1 Cloudsourcing: Cloud Computing Meets Outsourcing With all the recent hype (and counter- hype) about the cloud, it s easy to lose track of the real innovation that s taking place every day using cloud computing technology. In the future, it s clear that cloud computing, including software- as- a- service (SaaS), platform- as- a- service (PaaS) and infrastructure- as- a- service (IaaS), will affect as much as 70% of the $1T enterprises spend on software, hardware and services. This will affect today s model for how enterprises engage with IT. What model will emerge? Call it Cloudsourcing. This paper is an exploration of Cloudsourcing, its drivers, and its benefits. What is Cloudsourcing? Cloudsourcing combines traditional outsourcing with the benefits of the cloud. Rather than simply running your IT infrastructure and applications for you, Cloudsourcing involves actively moving both to the cloud. By running your business on cloud- based IT applications and services, Cloudsourcing dramatically lowers your IT costs (as a % of revenue) and provides you with the people and expertise to create a virtual suite of SaaS applications that provide a better integrated, more flexible and elastic technology foundation for your business operations. Cloudsourcing reflects the natural convergence of the shifts that have taken place in computing as well as sourcing over the past decade (Figure 1). As many IT analysts have voiced over the past several months, cloud computing is the next step in the progression from mainframes to client server to web technologies. In sourcing, IT has rapidly migrated from a mostly internal, captive function to one that has been partially or wholly outsourced in many large enterprises. With the promise of cost reduction, access to skilled talent and ability to focus on core competencies, CIOs have embraced companies like IBM, HP, Accenture, Infosys, TCS and others to provide best- in- class IT capabilities that would otherwise be inaccessible. The convergence of both trends movement of applications and platforms to the cloud and outsourcing of IT will drive this new Cloudsourcing IT model. Once again, economics, business needs and technology advances will disrupt current norms. In its simplest state, Cloudsourcing is composed of three main elements: Migration of on- premise application portfolios and infrastructure to cloud- based, multi- tenant infrastructures, platforms and applications. Managed services to transition and manage support in this cloud environment including help- desk support, cloud operations, portfolio management, application development, testing maintenance and continuous improvement. A cohesive business and technical interface to the cloud that abstracts away the complexity of managing multiple SaaS applications and cloud platforms. Figure 1 - Evolution to Cloudsourcing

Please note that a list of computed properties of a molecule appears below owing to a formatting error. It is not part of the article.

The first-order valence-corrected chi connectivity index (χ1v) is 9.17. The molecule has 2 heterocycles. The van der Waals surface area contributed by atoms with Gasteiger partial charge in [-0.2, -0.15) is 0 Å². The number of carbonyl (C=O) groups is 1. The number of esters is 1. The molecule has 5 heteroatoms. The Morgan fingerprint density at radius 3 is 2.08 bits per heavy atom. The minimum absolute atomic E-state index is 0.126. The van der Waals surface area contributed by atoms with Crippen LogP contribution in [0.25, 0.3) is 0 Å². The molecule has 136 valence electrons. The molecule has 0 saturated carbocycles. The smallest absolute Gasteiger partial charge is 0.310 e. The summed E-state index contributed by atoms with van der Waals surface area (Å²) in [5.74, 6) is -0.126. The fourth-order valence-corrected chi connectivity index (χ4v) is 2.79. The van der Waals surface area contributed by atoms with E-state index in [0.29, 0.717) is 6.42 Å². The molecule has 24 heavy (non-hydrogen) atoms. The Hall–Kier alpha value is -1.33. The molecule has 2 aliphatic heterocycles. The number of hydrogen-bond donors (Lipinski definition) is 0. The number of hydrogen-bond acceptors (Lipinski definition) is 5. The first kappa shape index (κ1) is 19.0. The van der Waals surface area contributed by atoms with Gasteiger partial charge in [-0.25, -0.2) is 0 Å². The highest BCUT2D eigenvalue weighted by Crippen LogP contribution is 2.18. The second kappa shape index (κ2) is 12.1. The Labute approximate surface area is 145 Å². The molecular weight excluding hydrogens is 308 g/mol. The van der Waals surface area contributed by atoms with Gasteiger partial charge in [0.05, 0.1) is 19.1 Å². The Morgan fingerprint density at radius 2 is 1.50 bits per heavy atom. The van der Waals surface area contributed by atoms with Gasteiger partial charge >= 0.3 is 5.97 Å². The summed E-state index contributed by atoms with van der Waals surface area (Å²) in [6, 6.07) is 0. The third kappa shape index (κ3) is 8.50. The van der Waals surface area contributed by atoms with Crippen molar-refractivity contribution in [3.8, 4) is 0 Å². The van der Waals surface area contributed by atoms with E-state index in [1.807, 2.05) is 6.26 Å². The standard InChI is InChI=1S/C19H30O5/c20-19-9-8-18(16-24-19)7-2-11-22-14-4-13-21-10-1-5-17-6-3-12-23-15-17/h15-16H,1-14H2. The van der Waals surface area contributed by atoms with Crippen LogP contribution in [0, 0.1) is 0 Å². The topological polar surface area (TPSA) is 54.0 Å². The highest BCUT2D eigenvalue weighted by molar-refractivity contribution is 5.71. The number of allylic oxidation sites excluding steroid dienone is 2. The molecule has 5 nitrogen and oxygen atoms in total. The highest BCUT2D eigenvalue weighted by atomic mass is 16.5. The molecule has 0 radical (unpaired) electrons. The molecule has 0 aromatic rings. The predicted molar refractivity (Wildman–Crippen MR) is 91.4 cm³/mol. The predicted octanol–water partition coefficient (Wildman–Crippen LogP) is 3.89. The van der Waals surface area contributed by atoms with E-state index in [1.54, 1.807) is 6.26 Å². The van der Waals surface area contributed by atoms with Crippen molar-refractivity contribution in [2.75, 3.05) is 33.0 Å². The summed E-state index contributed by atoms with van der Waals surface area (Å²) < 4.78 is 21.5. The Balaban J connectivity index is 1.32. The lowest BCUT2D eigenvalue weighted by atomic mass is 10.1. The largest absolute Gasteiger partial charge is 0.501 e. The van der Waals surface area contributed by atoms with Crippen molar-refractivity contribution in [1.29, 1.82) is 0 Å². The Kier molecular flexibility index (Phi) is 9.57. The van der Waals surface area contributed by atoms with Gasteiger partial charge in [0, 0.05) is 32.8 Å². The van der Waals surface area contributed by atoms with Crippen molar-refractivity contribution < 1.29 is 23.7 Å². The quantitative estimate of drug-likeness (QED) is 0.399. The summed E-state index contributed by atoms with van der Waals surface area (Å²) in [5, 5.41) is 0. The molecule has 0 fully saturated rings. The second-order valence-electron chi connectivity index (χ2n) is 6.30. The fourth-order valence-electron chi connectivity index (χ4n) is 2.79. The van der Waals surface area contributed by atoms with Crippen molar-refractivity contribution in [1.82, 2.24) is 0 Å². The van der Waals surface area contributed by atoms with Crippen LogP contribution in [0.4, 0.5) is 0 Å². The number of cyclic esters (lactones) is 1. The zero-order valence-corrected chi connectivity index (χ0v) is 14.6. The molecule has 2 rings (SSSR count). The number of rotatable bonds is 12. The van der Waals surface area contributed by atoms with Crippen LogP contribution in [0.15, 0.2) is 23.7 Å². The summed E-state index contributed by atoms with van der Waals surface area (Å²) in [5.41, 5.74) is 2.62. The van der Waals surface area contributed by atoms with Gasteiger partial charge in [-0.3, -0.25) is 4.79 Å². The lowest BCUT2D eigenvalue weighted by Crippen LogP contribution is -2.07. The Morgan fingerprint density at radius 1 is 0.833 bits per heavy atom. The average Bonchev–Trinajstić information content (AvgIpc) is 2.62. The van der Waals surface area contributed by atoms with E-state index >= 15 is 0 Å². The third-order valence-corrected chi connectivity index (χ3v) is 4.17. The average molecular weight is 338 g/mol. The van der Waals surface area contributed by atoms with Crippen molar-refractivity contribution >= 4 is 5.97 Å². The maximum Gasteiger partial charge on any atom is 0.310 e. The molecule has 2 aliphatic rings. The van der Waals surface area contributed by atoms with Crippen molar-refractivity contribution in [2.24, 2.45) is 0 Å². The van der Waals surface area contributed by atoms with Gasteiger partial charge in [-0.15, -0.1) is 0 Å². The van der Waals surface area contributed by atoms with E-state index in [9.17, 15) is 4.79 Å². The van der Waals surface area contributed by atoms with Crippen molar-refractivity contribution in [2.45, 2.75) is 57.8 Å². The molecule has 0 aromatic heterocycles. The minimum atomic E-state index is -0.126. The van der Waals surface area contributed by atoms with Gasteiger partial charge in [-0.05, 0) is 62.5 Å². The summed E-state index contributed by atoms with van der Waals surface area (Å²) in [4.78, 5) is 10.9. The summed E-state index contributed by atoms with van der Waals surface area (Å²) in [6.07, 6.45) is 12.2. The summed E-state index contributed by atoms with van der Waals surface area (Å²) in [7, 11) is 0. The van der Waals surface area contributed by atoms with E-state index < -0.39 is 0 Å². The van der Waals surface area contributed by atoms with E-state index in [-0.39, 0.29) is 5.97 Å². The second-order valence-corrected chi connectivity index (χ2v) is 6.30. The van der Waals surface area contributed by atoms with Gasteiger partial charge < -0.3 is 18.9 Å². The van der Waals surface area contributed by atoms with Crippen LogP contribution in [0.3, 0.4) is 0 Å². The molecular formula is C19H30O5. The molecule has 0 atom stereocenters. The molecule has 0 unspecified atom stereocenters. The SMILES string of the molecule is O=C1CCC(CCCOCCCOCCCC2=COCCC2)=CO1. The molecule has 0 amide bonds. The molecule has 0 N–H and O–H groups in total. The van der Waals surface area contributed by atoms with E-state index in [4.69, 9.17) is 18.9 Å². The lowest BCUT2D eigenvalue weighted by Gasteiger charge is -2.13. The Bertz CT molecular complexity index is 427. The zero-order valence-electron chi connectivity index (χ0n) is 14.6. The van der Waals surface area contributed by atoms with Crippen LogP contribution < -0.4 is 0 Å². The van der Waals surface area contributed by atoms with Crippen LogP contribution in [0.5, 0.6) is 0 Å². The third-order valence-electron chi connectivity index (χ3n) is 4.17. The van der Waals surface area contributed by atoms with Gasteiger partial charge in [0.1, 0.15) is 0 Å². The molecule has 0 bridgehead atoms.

2 The customer pays a straightforward fee based on attributes like revenue and # of employees, and the Cloudsourcer uses a combination of cloud applications / platforms and their own services / IP to abstract away much of the typical complexity of enterprise IT. The Cloudsourcer can commit to these substantial savings with improved levels of service for two primary reasons: The fundamental cost advantages and flexibility of cloud based applications and services. A pre- determined and pre- integrated virtual cloud suite. By taking a known combination of leading SaaS, PaaS, and IaaS providers, the Cloudsourcer can provide an integrated set of business capabilities (information flow and technical integration) and technology management (application portfolio management, monitoring, coordinated SLAs, etc.). Furthermore, let s compare Cloudsourcing to what it is NOT: Hosting IT Outsourcing Unlike hosting, Cloudsourcers do not directly manage or provide hardware or infrastructure. Instead, they manage the cloud technologies enabling client companies including applications, platforms and infrastructure (storage, computing, etc.). Cloudsourcers own the production deployment in a shared fashion with cloud providers. Cloudsourcers provide this oversight with far fewer people than traditional hosting entails. Unlike outsourcing, Cloudsourcing aims to use a pre- determined set of cloud applications and infrastructure to meet IT demands vs. hosted data centers running traditional on- premise applications that the customer used previously. Any custom application development occurs atop pre- selected cloud platforms. In concept, Cloudsourcing is most similar to Business Process Outsourcing, but specifically for IT. Traditionally BPO provides a set of functional services to the business (Payroll, HR and Benefits, IT Helpdesk, Travel). Cloudsourcing addresses the complexity and issues of IT that cross all other functional areas. Companies making the decision to Cloudsource may still separately evaluate BPO for specific functional areas within their organizations. The Economics of Cloudsourcing Cloud computing has already proved to be a disruptive force in IT, due in part to its reduced total cost of ownership compared with on- premise or hosted solutions. IT systems supporting customer relationship management, and collaboration, HR systems, high performance computing and even storage are moving to cloud- based applications and platforms because they provide substantial economic value and, in most cases, provide an even higher level of capabilities. One of the major contributors to this value is multi- tenancy. A single instance of a multi- tenant application serves multiple customers (or tenants). By only having a single instance to maintain that is, troubleshoot, fix, upgrade, enhance and support the application provider is able to focus its resources. In contrast, a single tenant infrastructure serves each customer with separate instances of software, hardware and infrastructure. This creates headaches for the provider such as sustaining old versions, tracking customer- specific patches or hot fixes, performing lengthy upgrades (including data migrations), and regression testing multiple configurations. All of this disappears with multi- tenancy. The resulting efficiencies in staff, resources, and infrastructure provide pure multi- tenant providers with a significant cost advantage over traditional on- premise application providers as well as single- tenant hosted solutions. While there may be additional time involved in designing the multi- tenant architecture up- front, the associated costs are dwarfed by downstream benefits. In contrast, hybrid providers (providing both on- premise and cloud solutions) face a much more imposing cost structure since they have to manage traditional architectures while also developing and managing a multi-